Should be easy, too.

Along with the bottles and the corks from Lucio came a strange looking two-way transparent pipe with a sort of tap on the top. ‘It’s simple,’ I tell Liam, ‘it’s just a matter of the law of gravity. You put the one bit of pipe into the damigiana and the other into the waiting bottle below. Then the law of gravity takes over .. . er, perhaps turn the tap on …’ I add, as nothing happens.

‘I know’ says Liam ‘I need to suck the air out of the pipe so that the wine flows through. The trick is to get the wine flowing, and as it begins to flow, to transfer the plastic tube from mouth to bottle in one action. ‘Sis’ I say ‘spit into every bottle?’ ‘No’ he laughs ‘you do it like this.’ And he gives a good suck. We watch the red wine flow through the transparent pipe. ‘It’s a bit like having your blood taken at the Royal Free Hospital,’ I joke, ‘Only I look the other way!’

Cosimo bottling fixedBut Liam is not in a joking mood. For how to stop the wine once you’ve reached the ‘critical gap’ at the neck of the bottle? Chianti wine is simply flowing everywhere and the tap does not seem to have an ‘off’. It is too good to waste and we have not thought of having a basin at the ready.

So Liam drinks, and he drinks, and our friends? Well they are simply in hysterics. They are also busy forming a queue. ‘Me next!’ comes the chorus.

Looks like we are in for one hell of an afternoon ahead …

 

... it's been a good year ...
… it’s been a good year …

 

© 2015 hemispheresapart.com

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Tuscan Tales Chapter 16 – ‘Bottle of wine …’

We are to have a summer party. Reiner, who knows everyone in our village, is leaning over his spade chatting to Liam. He’s found some good Chianti wine at a local vineyard of a friend of his. ‘Guido has produced too much for his registered quota,’ he tells Liam, ‘and I think we should go and have a look this afternoon. He has a small winery called le Fonti.’

It’s traditional in our area to throw a party for all builders and helpers once your house is finished. We’ve been here for over a year now, and as our house seems as if it will never quite be finished, we’ve decided right now will be just fine. Yesterday, Umberto, our electrician, was up a ladder fixing lights along the old beams in the apartment, and I chatted to him. ‘Yes, I’d love to come’ he said gazing down at me. ‘Do you know that it will be the first time I have come to a party at Fontana since I was a young boy?’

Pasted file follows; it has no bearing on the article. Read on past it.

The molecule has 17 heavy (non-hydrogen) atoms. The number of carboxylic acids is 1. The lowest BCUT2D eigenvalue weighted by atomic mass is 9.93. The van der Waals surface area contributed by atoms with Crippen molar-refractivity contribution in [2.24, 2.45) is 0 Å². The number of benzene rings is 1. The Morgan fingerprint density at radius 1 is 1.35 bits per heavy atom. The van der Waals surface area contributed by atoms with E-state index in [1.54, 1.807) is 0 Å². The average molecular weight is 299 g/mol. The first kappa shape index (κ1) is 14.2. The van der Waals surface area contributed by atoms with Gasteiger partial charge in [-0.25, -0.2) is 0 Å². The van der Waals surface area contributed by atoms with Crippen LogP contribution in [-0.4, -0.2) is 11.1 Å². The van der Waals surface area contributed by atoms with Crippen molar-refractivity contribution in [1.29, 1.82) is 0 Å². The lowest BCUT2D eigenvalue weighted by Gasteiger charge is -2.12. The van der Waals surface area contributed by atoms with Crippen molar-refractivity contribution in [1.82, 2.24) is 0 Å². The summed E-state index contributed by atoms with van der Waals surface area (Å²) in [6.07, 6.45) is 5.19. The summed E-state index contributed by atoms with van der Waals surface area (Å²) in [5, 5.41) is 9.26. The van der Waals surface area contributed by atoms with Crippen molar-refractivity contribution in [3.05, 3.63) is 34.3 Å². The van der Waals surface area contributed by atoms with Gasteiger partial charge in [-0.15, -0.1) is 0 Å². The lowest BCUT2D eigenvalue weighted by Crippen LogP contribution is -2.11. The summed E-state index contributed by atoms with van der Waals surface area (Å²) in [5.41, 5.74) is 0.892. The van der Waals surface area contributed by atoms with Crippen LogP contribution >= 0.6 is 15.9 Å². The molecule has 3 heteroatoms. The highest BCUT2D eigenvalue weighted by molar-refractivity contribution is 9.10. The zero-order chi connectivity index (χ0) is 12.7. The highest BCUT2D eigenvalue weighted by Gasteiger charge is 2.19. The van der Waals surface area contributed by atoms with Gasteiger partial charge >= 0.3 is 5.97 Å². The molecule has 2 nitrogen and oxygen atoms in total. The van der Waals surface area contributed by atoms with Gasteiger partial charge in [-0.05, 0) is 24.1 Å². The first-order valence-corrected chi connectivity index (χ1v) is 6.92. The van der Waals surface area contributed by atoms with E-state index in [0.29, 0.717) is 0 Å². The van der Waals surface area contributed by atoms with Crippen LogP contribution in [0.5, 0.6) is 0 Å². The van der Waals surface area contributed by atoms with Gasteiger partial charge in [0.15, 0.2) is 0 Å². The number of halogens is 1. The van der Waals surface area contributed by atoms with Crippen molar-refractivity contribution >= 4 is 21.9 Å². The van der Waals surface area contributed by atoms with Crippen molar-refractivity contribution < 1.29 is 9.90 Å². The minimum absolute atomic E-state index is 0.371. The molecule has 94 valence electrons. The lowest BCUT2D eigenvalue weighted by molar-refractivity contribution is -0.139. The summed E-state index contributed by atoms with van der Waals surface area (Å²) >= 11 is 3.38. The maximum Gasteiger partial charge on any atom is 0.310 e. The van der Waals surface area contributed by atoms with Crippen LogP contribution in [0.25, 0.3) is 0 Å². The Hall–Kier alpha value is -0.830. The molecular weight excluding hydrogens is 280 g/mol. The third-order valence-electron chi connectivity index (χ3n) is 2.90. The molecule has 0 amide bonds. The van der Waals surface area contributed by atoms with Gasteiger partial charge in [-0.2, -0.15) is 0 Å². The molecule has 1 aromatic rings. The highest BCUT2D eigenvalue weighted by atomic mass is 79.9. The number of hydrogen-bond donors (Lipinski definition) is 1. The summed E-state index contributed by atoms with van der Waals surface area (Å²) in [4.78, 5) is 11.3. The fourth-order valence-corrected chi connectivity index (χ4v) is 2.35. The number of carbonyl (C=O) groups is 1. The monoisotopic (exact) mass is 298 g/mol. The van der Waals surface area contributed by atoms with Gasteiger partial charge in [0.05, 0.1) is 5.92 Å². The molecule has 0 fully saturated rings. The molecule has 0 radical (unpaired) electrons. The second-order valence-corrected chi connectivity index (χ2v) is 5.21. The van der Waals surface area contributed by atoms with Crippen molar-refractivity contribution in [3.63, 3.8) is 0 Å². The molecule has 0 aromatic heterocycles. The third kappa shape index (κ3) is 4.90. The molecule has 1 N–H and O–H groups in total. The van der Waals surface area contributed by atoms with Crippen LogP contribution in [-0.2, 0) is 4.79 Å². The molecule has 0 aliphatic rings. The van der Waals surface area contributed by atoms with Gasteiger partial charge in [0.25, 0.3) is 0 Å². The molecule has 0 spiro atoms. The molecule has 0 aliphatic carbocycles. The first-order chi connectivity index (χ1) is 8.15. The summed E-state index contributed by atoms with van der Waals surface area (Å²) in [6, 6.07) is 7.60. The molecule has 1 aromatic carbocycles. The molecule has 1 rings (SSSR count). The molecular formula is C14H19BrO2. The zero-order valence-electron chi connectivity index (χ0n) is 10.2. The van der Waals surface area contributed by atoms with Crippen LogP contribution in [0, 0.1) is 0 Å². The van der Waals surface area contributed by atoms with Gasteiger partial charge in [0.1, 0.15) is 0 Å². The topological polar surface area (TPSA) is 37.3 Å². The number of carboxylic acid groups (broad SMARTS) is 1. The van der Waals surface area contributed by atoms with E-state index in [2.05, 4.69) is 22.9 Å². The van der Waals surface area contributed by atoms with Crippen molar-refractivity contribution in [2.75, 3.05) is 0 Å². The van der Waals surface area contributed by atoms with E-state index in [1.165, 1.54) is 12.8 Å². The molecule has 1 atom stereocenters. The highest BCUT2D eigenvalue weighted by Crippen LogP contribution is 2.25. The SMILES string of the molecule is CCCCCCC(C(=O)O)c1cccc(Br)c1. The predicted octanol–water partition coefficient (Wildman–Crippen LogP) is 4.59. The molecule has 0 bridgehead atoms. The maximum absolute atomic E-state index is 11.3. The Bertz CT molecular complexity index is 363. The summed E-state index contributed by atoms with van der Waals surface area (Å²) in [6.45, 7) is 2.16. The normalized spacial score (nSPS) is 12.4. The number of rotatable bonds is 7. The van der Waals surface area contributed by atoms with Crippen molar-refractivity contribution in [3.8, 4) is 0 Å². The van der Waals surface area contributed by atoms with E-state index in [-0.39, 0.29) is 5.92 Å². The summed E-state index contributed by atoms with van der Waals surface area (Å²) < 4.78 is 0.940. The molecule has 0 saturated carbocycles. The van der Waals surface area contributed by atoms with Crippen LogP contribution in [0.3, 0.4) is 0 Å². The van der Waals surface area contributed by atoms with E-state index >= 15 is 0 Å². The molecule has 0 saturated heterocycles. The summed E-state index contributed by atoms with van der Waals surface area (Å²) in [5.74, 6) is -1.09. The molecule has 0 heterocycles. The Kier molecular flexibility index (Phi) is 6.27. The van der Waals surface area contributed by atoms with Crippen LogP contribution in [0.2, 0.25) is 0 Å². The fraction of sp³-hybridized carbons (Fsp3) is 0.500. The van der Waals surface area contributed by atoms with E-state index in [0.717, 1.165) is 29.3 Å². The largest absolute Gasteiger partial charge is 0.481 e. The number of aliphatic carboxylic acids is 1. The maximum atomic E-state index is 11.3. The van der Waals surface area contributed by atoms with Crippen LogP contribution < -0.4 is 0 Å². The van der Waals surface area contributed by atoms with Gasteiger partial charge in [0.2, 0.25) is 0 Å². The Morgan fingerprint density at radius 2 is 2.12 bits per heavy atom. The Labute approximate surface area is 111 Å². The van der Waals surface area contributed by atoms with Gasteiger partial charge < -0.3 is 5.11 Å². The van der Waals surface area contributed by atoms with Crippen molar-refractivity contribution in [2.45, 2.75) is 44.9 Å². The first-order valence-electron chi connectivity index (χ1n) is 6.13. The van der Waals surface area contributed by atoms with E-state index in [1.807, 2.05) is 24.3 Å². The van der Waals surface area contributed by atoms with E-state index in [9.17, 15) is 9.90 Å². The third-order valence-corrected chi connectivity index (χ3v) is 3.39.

‘What do you mean, what parties were here?’ I asked, and he settled back to tell me. As a boy he lived in the old stone house at the top of the hill near the Madonnina

‘There were three farms across our valley – the great old Villa you can see from your garden, at the top of the vineyards, Fontana in the middle, and the farm in the next valley, to the east. At the end of each summer the bringing in of the harvest was celebrated at Fontana. Then the abandoned olive grove that we are busy restoring was up and running, and the wild section below was used for growing corn. The harvest party was held on what is now your west terrace, where there was a large threshing stone. My wife will just love seeing Fontana,’ said Umberto, ‘and all our children.’

Later I speak to Alfio, the builder who has just finished the buttressing of the southern wall of the house … the bit that has been threatening to slide down the hill and into the swimming pool. He’s a great bear of a chap, with huge shoulders and rough calloused hands, red and angry from constant contact with raw cement. ‘I’m too busy to do any of the finishing off, and Reiner can cope with it’ he says.

‘I hope you’re not too busy to come to our party?’ I say innocently. ‘When?’ he says. ‘Next week, on Saturday’ I say. ‘Lovely! I’ll be there – and my wife, and the children’ he says.

And so it has gone: all will bring their wives and children. ‘I think we can multiply each adult by 4’ I tell Reiner. ‘Don’t have the party at lunchtime’ Reiner advises. ‘They’ll all stay until late anyway. Start at 6.’